To_tell_the_truth by Julie Obradovic

I think Autism and Schizophrenia really might be more related that I originally thought. Reflecting on the last ten years made it glaringly obvious that someone here is indeed experiencing a case misdiagnosed schizophrenia.

I had my first child in 1998. To put that in perspective, Pottery Barn Kids had just launched, and only one maternity store existed as a chain. Cute, stylish clothes for moms-to-be didn't really exist, and the only real place to shop for your baby was the brand new Babies-R-Us. Compared to what's available now-a-days, it seems like eons ago.

There weren't very many good medical books about motherhood and pregnancy either. I suppose that's why the recently published What to Expect While You're Expecting was so popular. It walked you through every month of pregnancy with great detail. I loved that book and read it like my Bible. I was a good mom who wanted to do everything right for her new baby.

I may be wrong, but I believe at that time the follow-up book What to Expect the First Year didn't yet exist. I imagine I would have had it if it did. Instead, I relied on a book given to me by my college room mate studying to be a doctor and her already board certified pediatrician husband for medical advice:  The American Academy of Pediatrics Caring for Your Young Child, Birth to Age 5, The Complete and Authoritative Guide. It is the revised addition, copyrighted 1994.

"Complete and Authoritative" sounded pretty convincing, and I was certain anything I would ever need to know would be in there. In fact, inside the front cover it states, "Every effort is made to keep (this book)....consistent with the most recent advice and information available from the American Academy of Pediatrics."

Over the next few years, I came to rely on it heavily, especially when my daughter was born in 2001. About 2 weeks afterwards, she developed a rash all over her face that looked like a chemical burn. Her doctors didn't know what it was and neither did the "complete and authoritative" guide.

At 4 months of age, right after the same friend who gave me the book told me to load her up on Tylenol before her shots, she developed a hard lump at the injection site that wouldn't go away for days. The "complete and authoritative" guide had nothing to say on that either.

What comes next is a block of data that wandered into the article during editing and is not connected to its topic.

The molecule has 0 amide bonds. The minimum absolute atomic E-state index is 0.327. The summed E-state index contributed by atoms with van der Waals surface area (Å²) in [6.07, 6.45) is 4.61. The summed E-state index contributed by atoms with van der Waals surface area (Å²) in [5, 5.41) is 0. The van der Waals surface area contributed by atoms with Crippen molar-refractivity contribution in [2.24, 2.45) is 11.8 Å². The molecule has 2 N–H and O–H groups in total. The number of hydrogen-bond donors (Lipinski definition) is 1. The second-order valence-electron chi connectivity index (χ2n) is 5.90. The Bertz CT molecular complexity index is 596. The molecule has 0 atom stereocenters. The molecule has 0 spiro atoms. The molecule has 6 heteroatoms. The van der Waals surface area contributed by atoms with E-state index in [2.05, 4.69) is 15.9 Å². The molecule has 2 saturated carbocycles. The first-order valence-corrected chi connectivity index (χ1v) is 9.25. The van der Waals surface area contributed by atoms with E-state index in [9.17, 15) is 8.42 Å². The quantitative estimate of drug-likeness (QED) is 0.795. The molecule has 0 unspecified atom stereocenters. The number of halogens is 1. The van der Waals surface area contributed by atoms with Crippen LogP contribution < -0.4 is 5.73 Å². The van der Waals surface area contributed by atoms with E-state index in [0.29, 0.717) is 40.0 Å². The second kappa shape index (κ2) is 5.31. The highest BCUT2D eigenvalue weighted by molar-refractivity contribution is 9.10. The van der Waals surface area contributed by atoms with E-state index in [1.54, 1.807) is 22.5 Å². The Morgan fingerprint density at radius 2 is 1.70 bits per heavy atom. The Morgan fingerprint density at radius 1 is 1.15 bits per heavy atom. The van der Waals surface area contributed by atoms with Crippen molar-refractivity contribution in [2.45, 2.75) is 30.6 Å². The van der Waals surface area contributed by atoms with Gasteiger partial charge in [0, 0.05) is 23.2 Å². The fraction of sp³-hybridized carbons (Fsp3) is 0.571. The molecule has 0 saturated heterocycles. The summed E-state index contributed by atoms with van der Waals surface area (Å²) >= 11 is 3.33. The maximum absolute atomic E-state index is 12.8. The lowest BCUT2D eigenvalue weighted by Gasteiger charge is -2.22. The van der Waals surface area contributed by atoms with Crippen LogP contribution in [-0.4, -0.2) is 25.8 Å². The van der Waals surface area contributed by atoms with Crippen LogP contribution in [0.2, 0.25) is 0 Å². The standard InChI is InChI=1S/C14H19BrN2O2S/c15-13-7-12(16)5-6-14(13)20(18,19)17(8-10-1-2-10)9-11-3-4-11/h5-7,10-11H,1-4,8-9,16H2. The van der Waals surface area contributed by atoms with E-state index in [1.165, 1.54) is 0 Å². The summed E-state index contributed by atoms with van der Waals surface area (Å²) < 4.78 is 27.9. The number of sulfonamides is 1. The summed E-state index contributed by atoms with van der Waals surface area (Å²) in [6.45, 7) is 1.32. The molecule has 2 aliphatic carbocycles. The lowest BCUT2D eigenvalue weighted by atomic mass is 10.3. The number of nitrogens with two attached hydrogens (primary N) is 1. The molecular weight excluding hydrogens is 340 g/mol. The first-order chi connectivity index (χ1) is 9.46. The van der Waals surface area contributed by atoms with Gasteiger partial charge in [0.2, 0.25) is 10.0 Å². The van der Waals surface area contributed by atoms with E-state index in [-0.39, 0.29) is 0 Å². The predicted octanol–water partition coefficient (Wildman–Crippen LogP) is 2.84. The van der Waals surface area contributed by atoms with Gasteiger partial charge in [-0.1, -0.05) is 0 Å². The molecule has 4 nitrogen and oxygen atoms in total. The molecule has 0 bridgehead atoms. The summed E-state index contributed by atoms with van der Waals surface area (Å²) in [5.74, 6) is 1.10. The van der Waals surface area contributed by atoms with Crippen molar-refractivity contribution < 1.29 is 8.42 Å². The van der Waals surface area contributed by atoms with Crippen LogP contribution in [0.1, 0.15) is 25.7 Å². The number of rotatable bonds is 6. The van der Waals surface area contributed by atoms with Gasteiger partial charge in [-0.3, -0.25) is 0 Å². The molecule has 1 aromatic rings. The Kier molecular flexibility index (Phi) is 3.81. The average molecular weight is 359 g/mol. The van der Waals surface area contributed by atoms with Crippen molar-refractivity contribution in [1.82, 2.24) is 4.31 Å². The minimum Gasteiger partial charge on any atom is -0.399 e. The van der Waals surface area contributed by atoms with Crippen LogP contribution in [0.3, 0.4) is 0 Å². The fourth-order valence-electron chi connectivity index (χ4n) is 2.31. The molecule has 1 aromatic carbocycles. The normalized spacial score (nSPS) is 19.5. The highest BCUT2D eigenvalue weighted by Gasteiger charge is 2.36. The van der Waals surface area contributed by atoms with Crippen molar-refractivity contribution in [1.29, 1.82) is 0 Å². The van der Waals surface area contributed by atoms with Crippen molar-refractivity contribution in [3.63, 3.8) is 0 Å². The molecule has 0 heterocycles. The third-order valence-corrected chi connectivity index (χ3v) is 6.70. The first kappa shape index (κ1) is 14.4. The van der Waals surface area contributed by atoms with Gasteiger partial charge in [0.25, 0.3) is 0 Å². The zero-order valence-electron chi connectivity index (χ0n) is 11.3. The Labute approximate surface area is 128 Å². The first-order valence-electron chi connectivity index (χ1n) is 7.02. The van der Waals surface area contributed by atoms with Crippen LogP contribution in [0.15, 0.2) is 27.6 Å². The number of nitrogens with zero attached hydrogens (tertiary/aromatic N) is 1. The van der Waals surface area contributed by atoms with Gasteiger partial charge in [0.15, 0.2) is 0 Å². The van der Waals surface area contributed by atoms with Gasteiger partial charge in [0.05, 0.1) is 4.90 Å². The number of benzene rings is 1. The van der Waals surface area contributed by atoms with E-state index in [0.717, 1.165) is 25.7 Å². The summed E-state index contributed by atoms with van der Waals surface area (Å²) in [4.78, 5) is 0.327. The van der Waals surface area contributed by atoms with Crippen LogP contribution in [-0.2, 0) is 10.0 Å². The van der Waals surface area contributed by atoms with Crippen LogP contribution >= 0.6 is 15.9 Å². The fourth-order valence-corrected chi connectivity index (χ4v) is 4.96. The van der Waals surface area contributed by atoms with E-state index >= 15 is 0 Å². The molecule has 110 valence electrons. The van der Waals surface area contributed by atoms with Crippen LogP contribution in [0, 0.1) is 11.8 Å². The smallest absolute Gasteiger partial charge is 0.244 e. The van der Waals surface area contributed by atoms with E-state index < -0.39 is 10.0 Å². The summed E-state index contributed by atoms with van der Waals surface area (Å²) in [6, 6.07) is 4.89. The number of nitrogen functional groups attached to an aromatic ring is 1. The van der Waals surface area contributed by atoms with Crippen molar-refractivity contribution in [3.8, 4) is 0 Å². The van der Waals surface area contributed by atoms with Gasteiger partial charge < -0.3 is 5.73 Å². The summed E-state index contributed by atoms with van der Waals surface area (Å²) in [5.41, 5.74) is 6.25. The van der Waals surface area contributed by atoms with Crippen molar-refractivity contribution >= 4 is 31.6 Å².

At 6 months of age, right after her next round of shots, she developed an ear infection that was so horrific it burst, blood and puss oozing out on the crib sheet. It was the first of 9 more to come over the next 12 months, along with a serious bronchial infection that almost hospitalized her.

The fact that she wasn't irritable with that first infection bothered me, and I searched frantically for information on loss of pain sensitivity. Nothing there. Nothing there on why a child not in day care whose family members aren't sick can't seem to stay healthy for anything.

In fact, there wasn't anything there on how many rounds of antibiotics are acceptable for an infant. There wasn't anything on the causes of eczema in a baby and how to treat it without using steroid creams. There wasn't anything on why an 18 month old can't stand the sound of a vacuum or someone singing. There was nothing there on why a child's head would grow very quickly in only 3 short months.

It seemed like everything I needed to find about what was wrong with my daughter, whose health was spiraling out of control right in front of our eyes, was not there. I quickly began to hate that book for all of the information that wasn't there.

I now hate it for the one thing that was.

On page 65 regarding the MMR vaccine, it stated, "...if your child is taking any medication that interferes with the immune system, or his immune system is weakened for any reason, he should not be given the MMR." It does not go into any further detail.

I remember reading that years later, after her fourth DTP, her third IPV, her second Varivax (chicken pox) AND her first MMR were all administered at one visit while she was on the antibiotic Augmentin. It was her 9th round of antibiotics (including Amoxicilan, Zithromax, and Augmentin) in a year. She was 18 months old.

Three weeks later, my daughter was completely lost in the world of Autism. She lost her smile, any of the little speech she had had, and the light in her eyes was extinguished. There was nothing in the book about that either.

In the book's defense, regarding development, it clearly states that if your child is not meeting a milestone, you need to speak with her physician. Of course, I did, but I was always reassured that not all children develop the same way, and that I should give it time.

But not once did anyone mention Autism. Even though I had suspected it for years, even saying it aloud one day as she stared right through me, I took comfort in knowing that my physicians would tell me if that were the case. I trusted the "Complete and Authoritative" guide, which doesn't even mention the word Autism in all 676 pages, to clue me in on the early warning signs.

Recently, a supposed expert on Autism suggested that the reason for this is because what is now considered Autism was then considered Schizophrenia.  In case you missed it, today's Autistics are yesterday's Schizophrenics.

I scoff at that idea; I mean really, we're talking about 1994 for crying out loud! But to be fair, I thought I'd take a peek at the "Complete and Authoritative" guide just to see if that's the case. Maybe there were a lot of schizophrenic 5 year olds in the early 1990's.

But guess what?The word "schizophrenic" isn't in the book either.